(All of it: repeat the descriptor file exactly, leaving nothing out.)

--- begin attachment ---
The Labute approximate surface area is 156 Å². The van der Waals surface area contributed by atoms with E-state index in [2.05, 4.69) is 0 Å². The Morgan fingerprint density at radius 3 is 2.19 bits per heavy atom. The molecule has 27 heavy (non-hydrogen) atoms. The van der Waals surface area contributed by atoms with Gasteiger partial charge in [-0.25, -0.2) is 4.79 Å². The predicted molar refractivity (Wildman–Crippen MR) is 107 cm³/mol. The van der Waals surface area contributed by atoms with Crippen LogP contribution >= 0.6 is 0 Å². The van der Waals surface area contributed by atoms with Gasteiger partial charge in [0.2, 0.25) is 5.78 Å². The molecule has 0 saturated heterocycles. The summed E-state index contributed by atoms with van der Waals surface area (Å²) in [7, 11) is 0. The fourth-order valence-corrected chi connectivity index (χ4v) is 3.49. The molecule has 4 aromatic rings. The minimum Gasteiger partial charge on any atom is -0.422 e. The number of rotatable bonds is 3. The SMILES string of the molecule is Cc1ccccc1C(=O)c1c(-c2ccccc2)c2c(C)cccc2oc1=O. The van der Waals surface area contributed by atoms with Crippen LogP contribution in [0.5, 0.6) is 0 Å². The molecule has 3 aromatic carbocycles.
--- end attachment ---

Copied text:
The Labute approximate surface area is 156 Å². The van der Waals surface area contributed by atoms with E-state index in [2.05, 4.69) is 0 Å². The Morgan fingerprint density at radius 3 is 2.19 bits per heavy atom. The molecule has 27 heavy (non-hydrogen) atoms. The van der Waals surface area contributed by atoms with Gasteiger partial charge in [-0.25, -0.2) is 4.79 Å². The predicted molar refractivity (Wildman–Crippen MR) is 107 cm³/mol. The van der Waals surface area contributed by atoms with Crippen LogP contribution >= 0.6 is 0 Å². The van der Waals surface area contributed by atoms with Gasteiger partial charge in [0.2, 0.25) is 5.78 Å². The molecule has 0 saturated heterocycles. The summed E-state index contributed by atoms with van der Waals surface area (Å²) in [7, 11) is 0. The fourth-order valence-corrected chi connectivity index (χ4v) is 3.49. The molecule has 4 aromatic rings. The minimum Gasteiger partial charge on any atom is -0.422 e. The number of rotatable bonds is 3. The SMILES string of the molecule is Cc1ccccc1C(=O)c1c(-c2ccccc2)c2c(C)cccc2oc1=O. The van der Waals surface area contributed by atoms with Crippen LogP contribution in [0.5, 0.6) is 0 Å². The molecule has 3 aromatic carbocycles.